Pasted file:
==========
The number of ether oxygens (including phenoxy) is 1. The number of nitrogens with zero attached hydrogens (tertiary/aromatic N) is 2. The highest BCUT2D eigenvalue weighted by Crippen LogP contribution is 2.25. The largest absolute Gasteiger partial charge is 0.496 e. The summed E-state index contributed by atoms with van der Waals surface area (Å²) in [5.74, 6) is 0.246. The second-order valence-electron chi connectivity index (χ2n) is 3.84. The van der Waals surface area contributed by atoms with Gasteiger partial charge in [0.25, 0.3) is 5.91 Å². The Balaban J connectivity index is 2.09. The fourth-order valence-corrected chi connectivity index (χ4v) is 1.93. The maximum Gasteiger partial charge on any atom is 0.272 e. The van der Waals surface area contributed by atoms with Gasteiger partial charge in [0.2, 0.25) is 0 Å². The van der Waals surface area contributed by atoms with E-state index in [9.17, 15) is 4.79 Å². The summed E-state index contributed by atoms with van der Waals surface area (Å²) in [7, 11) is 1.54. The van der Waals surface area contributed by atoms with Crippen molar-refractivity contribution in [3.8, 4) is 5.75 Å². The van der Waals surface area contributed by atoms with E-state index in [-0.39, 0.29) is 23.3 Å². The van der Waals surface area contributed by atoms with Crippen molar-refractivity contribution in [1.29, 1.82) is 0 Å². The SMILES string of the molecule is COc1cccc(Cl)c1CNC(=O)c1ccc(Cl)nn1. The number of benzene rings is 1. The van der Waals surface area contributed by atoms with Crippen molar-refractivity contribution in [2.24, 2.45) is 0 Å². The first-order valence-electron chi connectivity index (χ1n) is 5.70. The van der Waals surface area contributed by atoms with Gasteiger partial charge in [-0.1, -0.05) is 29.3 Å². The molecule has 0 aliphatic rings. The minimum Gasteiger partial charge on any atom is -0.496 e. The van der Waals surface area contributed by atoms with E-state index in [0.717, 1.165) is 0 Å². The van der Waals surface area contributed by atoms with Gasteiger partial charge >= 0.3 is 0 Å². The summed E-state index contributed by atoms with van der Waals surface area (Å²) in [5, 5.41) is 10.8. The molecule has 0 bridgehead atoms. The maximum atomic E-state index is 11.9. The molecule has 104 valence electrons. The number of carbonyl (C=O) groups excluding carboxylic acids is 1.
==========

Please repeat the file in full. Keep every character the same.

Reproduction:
The number of ether oxygens (including phenoxy) is 1. The number of nitrogens with zero attached hydrogens (tertiary/aromatic N) is 2. The highest BCUT2D eigenvalue weighted by Crippen LogP contribution is 2.25. The largest absolute Gasteiger partial charge is 0.496 e. The summed E-state index contributed by atoms with van der Waals surface area (Å²) in [5.74, 6) is 0.246. The second-order valence-electron chi connectivity index (χ2n) is 3.84. The van der Waals surface area contributed by atoms with Gasteiger partial charge in [0.25, 0.3) is 5.91 Å². The Balaban J connectivity index is 2.09. The fourth-order valence-corrected chi connectivity index (χ4v) is 1.93. The maximum Gasteiger partial charge on any atom is 0.272 e. The van der Waals surface area contributed by atoms with Gasteiger partial charge in [0.2, 0.25) is 0 Å². The van der Waals surface area contributed by atoms with E-state index in [9.17, 15) is 4.79 Å². The summed E-state index contributed by atoms with van der Waals surface area (Å²) in [7, 11) is 1.54. The van der Waals surface area contributed by atoms with Crippen molar-refractivity contribution in [3.8, 4) is 5.75 Å². The van der Waals surface area contributed by atoms with E-state index in [-0.39, 0.29) is 23.3 Å². The van der Waals surface area contributed by atoms with Crippen molar-refractivity contribution in [1.29, 1.82) is 0 Å². The SMILES string of the molecule is COc1cccc(Cl)c1CNC(=O)c1ccc(Cl)nn1. The number of benzene rings is 1. The van der Waals surface area contributed by atoms with Crippen molar-refractivity contribution in [2.24, 2.45) is 0 Å². The first-order valence-electron chi connectivity index (χ1n) is 5.70. The van der Waals surface area contributed by atoms with Gasteiger partial charge in [-0.1, -0.05) is 29.3 Å². The molecule has 0 aliphatic rings. The minimum Gasteiger partial charge on any atom is -0.496 e. The van der Waals surface area contributed by atoms with E-state index in [0.717, 1.165) is 0 Å². The van der Waals surface area contributed by atoms with Gasteiger partial charge >= 0.3 is 0 Å². The summed E-state index contributed by atoms with van der Waals surface area (Å²) in [5, 5.41) is 10.8. The molecule has 0 bridgehead atoms. The maximum atomic E-state index is 11.9. The molecule has 104 valence electrons. The number of carbonyl (C=O) groups excluding carboxylic acids is 1.